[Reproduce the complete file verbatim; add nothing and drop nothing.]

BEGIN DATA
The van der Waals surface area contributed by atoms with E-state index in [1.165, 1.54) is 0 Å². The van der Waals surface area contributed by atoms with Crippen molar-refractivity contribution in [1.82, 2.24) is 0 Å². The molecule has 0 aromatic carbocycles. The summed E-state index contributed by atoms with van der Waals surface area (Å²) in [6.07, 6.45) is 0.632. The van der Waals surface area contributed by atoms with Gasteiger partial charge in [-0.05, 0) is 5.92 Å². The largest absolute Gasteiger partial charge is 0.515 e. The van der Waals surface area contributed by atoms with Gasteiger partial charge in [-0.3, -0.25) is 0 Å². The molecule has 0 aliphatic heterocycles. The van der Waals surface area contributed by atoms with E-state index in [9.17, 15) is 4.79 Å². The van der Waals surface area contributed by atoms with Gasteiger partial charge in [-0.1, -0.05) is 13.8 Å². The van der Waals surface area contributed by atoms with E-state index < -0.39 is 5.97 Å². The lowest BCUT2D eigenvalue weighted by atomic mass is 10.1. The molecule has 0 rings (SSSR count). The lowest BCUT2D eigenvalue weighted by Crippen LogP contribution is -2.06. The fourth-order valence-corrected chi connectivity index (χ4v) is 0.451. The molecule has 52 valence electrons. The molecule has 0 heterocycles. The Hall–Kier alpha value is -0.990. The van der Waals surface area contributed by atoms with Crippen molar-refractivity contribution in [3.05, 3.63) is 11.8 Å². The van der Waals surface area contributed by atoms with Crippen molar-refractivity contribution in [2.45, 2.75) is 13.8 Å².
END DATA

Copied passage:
The van der Waals surface area contributed by atoms with E-state index in [1.165, 1.54) is 0 Å². The van der Waals surface area contributed by atoms with Crippen molar-refractivity contribution in [1.82, 2.24) is 0 Å². The molecule has 0 aromatic carbocycles. The summed E-state index contributed by atoms with van der Waals surface area (Å²) in [6.07, 6.45) is 0.632. The van der Waals surface area contributed by atoms with Gasteiger partial charge in [-0.05, 0) is 5.92 Å². The largest absolute Gasteiger partial charge is 0.515 e. The van der Waals surface area contributed by atoms with Gasteiger partial charge in [-0.3, -0.25) is 0 Å². The molecule has 0 aliphatic heterocycles. The van der Waals surface area contributed by atoms with E-state index in [9.17, 15) is 4.79 Å². The van der Waals surface area contributed by atoms with Gasteiger partial charge in [-0.1, -0.05) is 13.8 Å². The van der Waals surface area contributed by atoms with E-state index < -0.39 is 5.97 Å². The lowest BCUT2D eigenvalue weighted by atomic mass is 10.1. The molecule has 0 rings (SSSR count). The lowest BCUT2D eigenvalue weighted by Crippen LogP contribution is -2.06. The fourth-order valence-corrected chi connectivity index (χ4v) is 0.451. The molecule has 52 valence electrons. The molecule has 0 heterocycles. The Hall–Kier alpha value is -0.990. The van der Waals surface area contributed by atoms with Crippen molar-refractivity contribution in [3.05, 3.63) is 11.8 Å². The van der Waals surface area contributed by atoms with Crippen molar-refractivity contribution in [2.45, 2.75) is 13.8 Å².